Appaloosa marks Ed Harris's second outing as director, following the 2000 biopic Pollock, which he also starred in; Harris co-wrote and co-produced Appaloosa with Robert Knott. The budget for Appaloosa was $20Â million and filming took place from October 1, 2007 to November 24, 2007 around Albuquerque and Santa Fe, New Mexico, and Austin, Texas. Harris was drawn to Robert B. Parker's bestselling novel because it was constructed like a classic Western, but included crime themes still relevant to contemporary society. He purchased the rights to the novel and hired Parker to adapt his book into a screenplay. Harris, who also stars as Virgil Cole, wanted to make the film in the old-fashioned style of such films as 3:10 to Yuma, My Darling Clementine and The Man Who Shot Liberty Valance, rather than a revisionist approach. Harris also acknowledged the challenge of making a successful Western movie, saying, "You can count on one hand, or maybe half a hand, the number of Westerns that were box office successes in the recent past." Production of Appaloosa slowed when New Line Cinema and producers became concerned with the box office prospects of a Western during a season with such anticipated blockbusters as The Dark Knight. Diane Lane originally signed on to play Allie French, but left the project when the film stalled. The movie got back on track due to the success of the Deadwood series on HBO and the film remake of 3:10 to Yuma. RenÃ©e Zellweger was signed to replace Lane.
Harris enjoyed working with Viggo Mortensen in A History of Violence and had him in mind for the part of Everett Hitch. While publicizing A History of Violence at the Toronto Film Festival, Harris handed Mortensen a copy of the novel and asked him to read it and consider playing the part. Harris said it was "a totally awkward proposition, handing another actor a book like that," but Mortensen agreed to take the part after responding well to the character and the relationship dynamic between the two characters. Harris said he wanted to make the film because he was drawn to the "unspoken comradeship" of Virgil Cole and Everett Hitch. "Though they've been hanging out for years, they're not too intimate, but they know each other. Aside from in sports, or being a cop, I can't think of any other situation where a friendship like that is called for." Mortensen felt similarly, saying, "I like to ride horses, and I like Westerns, but there are a lot of bad ones. What set this one apart is just how the characters are a little more guarded." Mortensen studied Frederic Remington drawings and other images of the American Old West to get into character and master the proper way to stand during a gunfight.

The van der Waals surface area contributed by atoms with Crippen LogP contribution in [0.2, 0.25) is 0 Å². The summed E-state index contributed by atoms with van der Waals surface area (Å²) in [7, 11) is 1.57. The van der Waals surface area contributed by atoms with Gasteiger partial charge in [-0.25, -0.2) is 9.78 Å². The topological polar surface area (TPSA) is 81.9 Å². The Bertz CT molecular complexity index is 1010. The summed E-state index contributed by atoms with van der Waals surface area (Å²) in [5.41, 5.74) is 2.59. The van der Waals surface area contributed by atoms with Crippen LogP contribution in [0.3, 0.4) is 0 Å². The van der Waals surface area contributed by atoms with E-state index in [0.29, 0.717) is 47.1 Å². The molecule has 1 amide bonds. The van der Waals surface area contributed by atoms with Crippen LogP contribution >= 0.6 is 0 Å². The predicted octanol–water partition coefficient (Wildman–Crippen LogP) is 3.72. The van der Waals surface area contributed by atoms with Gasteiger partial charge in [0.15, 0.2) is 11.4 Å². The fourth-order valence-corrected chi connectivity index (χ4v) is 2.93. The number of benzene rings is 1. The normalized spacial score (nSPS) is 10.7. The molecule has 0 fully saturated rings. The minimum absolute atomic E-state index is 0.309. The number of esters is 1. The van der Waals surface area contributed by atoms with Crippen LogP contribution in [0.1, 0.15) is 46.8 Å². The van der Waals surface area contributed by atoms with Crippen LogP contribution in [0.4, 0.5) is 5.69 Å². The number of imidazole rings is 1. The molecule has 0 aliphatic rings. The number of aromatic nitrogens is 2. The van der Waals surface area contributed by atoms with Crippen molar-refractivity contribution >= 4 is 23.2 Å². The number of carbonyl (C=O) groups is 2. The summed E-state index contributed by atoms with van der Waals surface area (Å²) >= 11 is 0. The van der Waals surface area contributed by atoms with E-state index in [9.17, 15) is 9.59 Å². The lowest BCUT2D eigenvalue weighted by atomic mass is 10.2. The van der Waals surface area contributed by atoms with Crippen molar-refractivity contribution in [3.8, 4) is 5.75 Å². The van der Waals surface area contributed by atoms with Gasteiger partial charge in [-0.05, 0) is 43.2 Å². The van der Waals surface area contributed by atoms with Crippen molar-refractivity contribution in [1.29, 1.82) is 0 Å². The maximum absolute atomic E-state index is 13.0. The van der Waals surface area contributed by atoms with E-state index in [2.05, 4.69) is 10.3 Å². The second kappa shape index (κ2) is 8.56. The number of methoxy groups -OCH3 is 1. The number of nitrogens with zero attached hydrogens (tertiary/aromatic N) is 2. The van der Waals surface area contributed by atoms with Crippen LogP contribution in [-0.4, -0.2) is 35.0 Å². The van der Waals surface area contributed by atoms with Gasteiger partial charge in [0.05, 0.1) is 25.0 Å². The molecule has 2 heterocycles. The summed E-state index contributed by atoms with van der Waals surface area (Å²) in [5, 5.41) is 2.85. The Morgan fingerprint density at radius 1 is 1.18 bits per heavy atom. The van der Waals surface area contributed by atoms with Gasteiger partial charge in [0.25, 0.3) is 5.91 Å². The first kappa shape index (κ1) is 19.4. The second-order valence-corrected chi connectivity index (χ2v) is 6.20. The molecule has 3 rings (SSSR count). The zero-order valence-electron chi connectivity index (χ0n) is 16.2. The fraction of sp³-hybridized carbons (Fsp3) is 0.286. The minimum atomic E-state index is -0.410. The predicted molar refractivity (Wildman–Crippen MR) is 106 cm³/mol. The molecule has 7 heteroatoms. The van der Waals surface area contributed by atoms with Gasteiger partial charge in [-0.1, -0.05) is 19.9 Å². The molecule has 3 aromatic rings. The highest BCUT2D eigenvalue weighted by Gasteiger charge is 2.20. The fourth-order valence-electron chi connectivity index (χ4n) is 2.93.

The DVD includes a number of bonus extra featurettes, including "Dean Semler's Return to the Western." Although cinematographer Semler has been a pioneer in shooting digital movies, he was glad for this special opportunity to shoot a traditional old-fashioned Western using classic film stock technology.
The soundtrack to Appaloosa was released on September 30, 2008.
On Rotten Tomatoes, Appaloosa is "Certified Fresh" with a rating of 77%, based on 158 reviews. The consensus reads, "A traditional genre western, Appaloosa sets itself apart with smart psychology, an intriguing love triangle, and good chemistry between the leads."
Early reviews of Appaloosa from the 2008 Toronto International Film Festival were lukewarm. Brad Frenette of the National Post said "the film feels double its 114-minute running time, but Appaloosa redeems itself through unexpected moments of levity, Harris's steady direction and the god amongst men, Lance Henriksen." Frenette also said Renee Zellweger is "mostly a bust" and Viggo Mortensen "oozes cool." Popjournalism reviewer Sarah Gopaul said Harris and Mortensen spend too much time talking and discussing their feelings, which she said made the film too light for the gritty Western genre. Gopaul said Ed Harris and Viggo Mortensen delivered decent performances and that Renee Zellweger's character has more depth than the traditional romantic interest in a Western. The New Yorkerâs David Denby called it âa well-made, satisfying, traditionalist Western with some odd quirks and turns.â
The film appeared on some critics' top ten lists of the best films of 2008. Ray Bennett of The Hollywood Reporter named it the 8th best film of 2008, and Mike Russell of The Oregonian named it the 10th best film of 2008.
- Appaloosa at the Internet Movie Database
- Appaloosa at AllMovie
- Appaloosa at the TCM Movie Database
- Appaloosa at Box Office Mojo
- Appaloosa at Rotten Tomatoes
- Appaloosa at Metacritic